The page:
Angle down icon An icon in the shape of an angle pointing down. Elon Musk at a press event on the grounds of the Tesla Gigafactory near Berlin. Patrick Pleul/picture alliance via Getty Images As the CEO of three companies, Elon Musk has a lot on his plate.
It’s been reported that he breaks his time into five-minute segments in order to get things done. Musk has previously denied he does this. I put the technique to the test, and found I got more done.
It’s not easy running a company — let alone three. Elon Musk is the CEO of Tesla, SpaceX, and brain-chip company Neuralink, as well as being the founder of The Boring Company.
Musk goes to extreme lengths to get everything done. He reportedly works 80 to 100-hour weeks and gets six hours sleep at night. He multi-tasks, forgoes phone calls, and avoids unnecessary meetings. He even told staff to walk out of meetings if they felt like they weren’t contributing.
It’s also been widely reported that he breaks his day into five-minute slots — so widely reported, in fact, that Musk himself took to Twitter to deny it in 2018. The claim appears prominently on a frequently-cited 2016 thread on the blogging site Quora. Other outlets cite a 2012 video from Mashable, the link for which is no longer available.
Putting Eric Schmidt’s email technique to the test helped me tackle my inbox. I wondered if this time-management hack, whether Musk uses it or not, could have the same effect on my ability to organize my time, so I put it to the test for a couple of days.
I decided not to skip breakfast or notch up 16-hour days (which is arguably counterproductive for most people). Instead, I applied the five-minute slots to my usual hours of between 8 a.m. and 5 p.m.
It took some planning
Blocking out time dedicated to specific tasks is a technique many productivity gurus swear by. But this technique is scheduling on steroids and it took a lot of preparation.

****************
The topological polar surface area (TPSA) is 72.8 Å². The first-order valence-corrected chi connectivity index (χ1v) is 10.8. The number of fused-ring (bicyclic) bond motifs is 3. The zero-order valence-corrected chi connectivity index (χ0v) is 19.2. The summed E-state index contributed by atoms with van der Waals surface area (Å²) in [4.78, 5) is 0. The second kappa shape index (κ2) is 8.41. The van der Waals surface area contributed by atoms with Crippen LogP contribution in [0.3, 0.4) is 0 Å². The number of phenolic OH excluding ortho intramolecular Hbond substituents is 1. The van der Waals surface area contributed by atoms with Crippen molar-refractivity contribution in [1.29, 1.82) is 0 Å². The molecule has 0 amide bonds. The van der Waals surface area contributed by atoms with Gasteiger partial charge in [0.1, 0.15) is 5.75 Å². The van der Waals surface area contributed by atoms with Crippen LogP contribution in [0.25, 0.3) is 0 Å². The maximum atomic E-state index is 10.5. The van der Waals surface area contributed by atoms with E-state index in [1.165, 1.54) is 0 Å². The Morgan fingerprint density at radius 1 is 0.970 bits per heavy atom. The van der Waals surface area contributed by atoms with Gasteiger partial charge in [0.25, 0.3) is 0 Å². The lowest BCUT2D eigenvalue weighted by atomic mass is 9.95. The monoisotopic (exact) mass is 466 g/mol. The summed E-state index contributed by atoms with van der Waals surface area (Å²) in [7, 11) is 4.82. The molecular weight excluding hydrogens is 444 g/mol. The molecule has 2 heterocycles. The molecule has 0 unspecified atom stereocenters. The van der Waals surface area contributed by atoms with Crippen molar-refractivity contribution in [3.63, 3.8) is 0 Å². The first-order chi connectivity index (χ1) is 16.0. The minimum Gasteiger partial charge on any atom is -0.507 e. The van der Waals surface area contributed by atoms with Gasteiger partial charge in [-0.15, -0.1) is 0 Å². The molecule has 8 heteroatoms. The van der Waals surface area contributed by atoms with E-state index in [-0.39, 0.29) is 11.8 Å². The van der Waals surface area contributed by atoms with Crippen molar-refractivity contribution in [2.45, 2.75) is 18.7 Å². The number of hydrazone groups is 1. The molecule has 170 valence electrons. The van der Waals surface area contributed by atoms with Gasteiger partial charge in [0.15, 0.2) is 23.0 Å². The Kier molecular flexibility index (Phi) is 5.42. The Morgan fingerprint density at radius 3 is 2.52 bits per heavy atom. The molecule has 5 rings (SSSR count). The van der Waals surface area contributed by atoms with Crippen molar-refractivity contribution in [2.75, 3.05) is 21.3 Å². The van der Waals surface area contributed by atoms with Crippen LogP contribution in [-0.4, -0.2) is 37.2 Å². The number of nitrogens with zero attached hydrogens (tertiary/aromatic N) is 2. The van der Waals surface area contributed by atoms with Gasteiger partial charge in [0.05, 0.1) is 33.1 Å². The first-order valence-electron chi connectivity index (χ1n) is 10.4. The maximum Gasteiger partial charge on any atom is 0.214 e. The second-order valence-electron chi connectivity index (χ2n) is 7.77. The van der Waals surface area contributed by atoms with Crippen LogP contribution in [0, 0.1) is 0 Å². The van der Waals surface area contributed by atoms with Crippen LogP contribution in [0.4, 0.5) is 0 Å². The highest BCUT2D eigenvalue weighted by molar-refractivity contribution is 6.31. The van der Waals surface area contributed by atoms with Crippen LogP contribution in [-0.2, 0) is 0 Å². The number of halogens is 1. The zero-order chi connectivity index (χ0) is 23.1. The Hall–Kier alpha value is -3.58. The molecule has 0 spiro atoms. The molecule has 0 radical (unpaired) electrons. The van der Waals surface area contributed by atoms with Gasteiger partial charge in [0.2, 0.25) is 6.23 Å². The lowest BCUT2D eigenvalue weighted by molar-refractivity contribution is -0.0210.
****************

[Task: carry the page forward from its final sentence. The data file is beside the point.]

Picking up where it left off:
It’s almost impossible to get anything done properly in five minutes, other than the odd source email, or social-media post.
This is something Musk himself pointed to in his refutation of the claim. “Need to have long uninterrupted times to think. Can’t be creative otherwise,” he tweeted.
I still organized days into five-minute slots but for the majority, I bunched my slots together. I dedicated 12 five-minute slots in a row to writing up an interview on Wednesday at 9 a.m., for example. I also scheduled time for breaks and admin tasks.
Finally, I scheduled some time — six five-minute slots — at the end of the day to tie up important but non-essential tasks like reading an article that I stumbled across that day.
I was organized and got a lot more done
Musk is known for being scrupulous with his time. Hannibal Hanschke-Pool/Getty Images
I have a habit of making tasks longer than they need to be — rewriting sentences repeatedly, for example. Limiting how long I had for a specific task meant that I got it done faster. Knowing I only had an hour to do it really focused my mind.
It also helped me cut out the unnecessary distractions that can drain productivity, like regularly checking my inbox or scrolling through social media.
But it required constant adjusting — which was annoying
Sometimes you can’t control when a company responds to a request for comment, or when a colleague comes to you with an unexpected task. In some cases, I also realized that I’d been overly ambitious when planning how quickly I could get certain tasks done.
It meant I had to constantly rethink my schedule, pushing things back or into the next day as tasks seeped into time that I had scheduled for others.
This probably gets easier as you start to understand exactly long things take, but it was initially frustrating. I also started to leave some blank space in my calendar to allow more flexibility.
There are some parts that I’ll stick with
Overall, as daily routines go, it’s probably excessive for most workers.
But I will be continuing with some parts. Scheduling dedicated time, even for the smallest tasks, helped me get them done, and left me feeling more organized at the end of the day.
Correction: The original version of this article said that Tesla CEO Elon Musk scheduled his day in five-minute slots. This has been widely reported — but Musk himself has denied that he uses this technique, and previous reports do not quote him directly as saying he uses it. This article has been updated to reflect this.